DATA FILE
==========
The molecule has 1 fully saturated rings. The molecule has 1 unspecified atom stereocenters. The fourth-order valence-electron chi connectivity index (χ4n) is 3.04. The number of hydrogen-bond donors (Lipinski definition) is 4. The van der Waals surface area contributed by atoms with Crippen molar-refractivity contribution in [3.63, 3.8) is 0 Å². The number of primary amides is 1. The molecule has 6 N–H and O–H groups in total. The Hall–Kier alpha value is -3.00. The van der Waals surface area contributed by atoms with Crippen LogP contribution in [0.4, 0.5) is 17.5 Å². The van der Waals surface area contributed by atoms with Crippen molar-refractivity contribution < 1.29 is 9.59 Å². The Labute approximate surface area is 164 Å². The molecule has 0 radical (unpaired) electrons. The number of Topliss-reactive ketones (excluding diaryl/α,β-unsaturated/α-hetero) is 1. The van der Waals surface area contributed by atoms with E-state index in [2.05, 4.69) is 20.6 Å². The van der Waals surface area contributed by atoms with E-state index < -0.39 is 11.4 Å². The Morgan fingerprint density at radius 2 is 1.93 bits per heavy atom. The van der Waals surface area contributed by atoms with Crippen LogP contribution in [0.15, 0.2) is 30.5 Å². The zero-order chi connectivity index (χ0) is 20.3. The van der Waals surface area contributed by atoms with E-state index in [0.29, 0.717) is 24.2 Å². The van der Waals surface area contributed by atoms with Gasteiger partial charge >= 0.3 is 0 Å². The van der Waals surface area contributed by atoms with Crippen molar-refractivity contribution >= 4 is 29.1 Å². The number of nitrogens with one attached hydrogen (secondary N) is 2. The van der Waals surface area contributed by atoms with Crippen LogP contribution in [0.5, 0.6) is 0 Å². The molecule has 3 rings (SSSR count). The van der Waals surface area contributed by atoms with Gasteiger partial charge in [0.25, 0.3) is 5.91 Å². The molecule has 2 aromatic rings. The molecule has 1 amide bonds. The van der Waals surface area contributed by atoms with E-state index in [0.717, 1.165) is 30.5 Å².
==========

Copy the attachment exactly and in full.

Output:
The molecule has 1 fully saturated rings. The molecule has 1 unspecified atom stereocenters. The fourth-order valence-electron chi connectivity index (χ4n) is 3.04. The number of hydrogen-bond donors (Lipinski definition) is 4. The van der Waals surface area contributed by atoms with Crippen molar-refractivity contribution in [3.63, 3.8) is 0 Å². The number of primary amides is 1. The molecule has 6 N–H and O–H groups in total. The Hall–Kier alpha value is -3.00. The van der Waals surface area contributed by atoms with Crippen LogP contribution in [0.4, 0.5) is 17.5 Å². The van der Waals surface area contributed by atoms with Crippen molar-refractivity contribution < 1.29 is 9.59 Å². The Labute approximate surface area is 164 Å². The molecule has 0 radical (unpaired) electrons. The number of Topliss-reactive ketones (excluding diaryl/α,β-unsaturated/α-hetero) is 1. The van der Waals surface area contributed by atoms with E-state index in [2.05, 4.69) is 20.6 Å². The van der Waals surface area contributed by atoms with E-state index < -0.39 is 11.4 Å². The Morgan fingerprint density at radius 2 is 1.93 bits per heavy atom. The van der Waals surface area contributed by atoms with Crippen LogP contribution in [0.15, 0.2) is 30.5 Å². The zero-order chi connectivity index (χ0) is 20.3. The van der Waals surface area contributed by atoms with E-state index in [0.29, 0.717) is 24.2 Å². The van der Waals surface area contributed by atoms with Gasteiger partial charge >= 0.3 is 0 Å². The van der Waals surface area contributed by atoms with Crippen molar-refractivity contribution >= 4 is 29.1 Å². The number of nitrogens with one attached hydrogen (secondary N) is 2. The van der Waals surface area contributed by atoms with Crippen LogP contribution in [0.5, 0.6) is 0 Å². The molecule has 3 rings (SSSR count). The van der Waals surface area contributed by atoms with Gasteiger partial charge in [0.25, 0.3) is 5.91 Å². The molecule has 2 aromatic rings. The molecule has 1 amide bonds. The van der Waals surface area contributed by atoms with E-state index in [0.717, 1.165) is 30.5 Å².